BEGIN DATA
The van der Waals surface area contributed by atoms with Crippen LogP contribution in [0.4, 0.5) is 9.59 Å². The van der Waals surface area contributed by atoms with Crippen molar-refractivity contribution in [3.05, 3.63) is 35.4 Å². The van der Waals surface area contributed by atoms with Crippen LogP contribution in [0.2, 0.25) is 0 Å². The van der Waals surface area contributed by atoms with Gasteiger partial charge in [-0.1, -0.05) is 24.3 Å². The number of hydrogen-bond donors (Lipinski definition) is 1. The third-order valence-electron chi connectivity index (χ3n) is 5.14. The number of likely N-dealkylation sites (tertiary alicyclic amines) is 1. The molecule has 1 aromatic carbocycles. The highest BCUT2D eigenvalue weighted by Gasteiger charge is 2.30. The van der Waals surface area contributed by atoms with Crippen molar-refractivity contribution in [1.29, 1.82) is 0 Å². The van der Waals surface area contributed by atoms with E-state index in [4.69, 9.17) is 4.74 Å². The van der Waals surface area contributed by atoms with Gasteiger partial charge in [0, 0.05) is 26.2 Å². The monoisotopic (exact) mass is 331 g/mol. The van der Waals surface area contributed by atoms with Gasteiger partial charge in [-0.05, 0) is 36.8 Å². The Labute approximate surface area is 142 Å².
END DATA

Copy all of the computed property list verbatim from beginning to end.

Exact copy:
The van der Waals surface area contributed by atoms with Crippen LogP contribution in [0.4, 0.5) is 9.59 Å². The van der Waals surface area contributed by atoms with Crippen molar-refractivity contribution in [3.05, 3.63) is 35.4 Å². The van der Waals surface area contributed by atoms with Crippen LogP contribution in [0.2, 0.25) is 0 Å². The van der Waals surface area contributed by atoms with Gasteiger partial charge in [-0.1, -0.05) is 24.3 Å². The number of hydrogen-bond donors (Lipinski definition) is 1. The third-order valence-electron chi connectivity index (χ3n) is 5.14. The number of likely N-dealkylation sites (tertiary alicyclic amines) is 1. The molecule has 1 aromatic carbocycles. The highest BCUT2D eigenvalue weighted by Gasteiger charge is 2.30. The van der Waals surface area contributed by atoms with Crippen molar-refractivity contribution in [1.29, 1.82) is 0 Å². The van der Waals surface area contributed by atoms with E-state index in [4.69, 9.17) is 4.74 Å². The van der Waals surface area contributed by atoms with Gasteiger partial charge in [0, 0.05) is 26.2 Å². The monoisotopic (exact) mass is 331 g/mol. The van der Waals surface area contributed by atoms with Gasteiger partial charge in [-0.05, 0) is 36.8 Å². The Labute approximate surface area is 142 Å².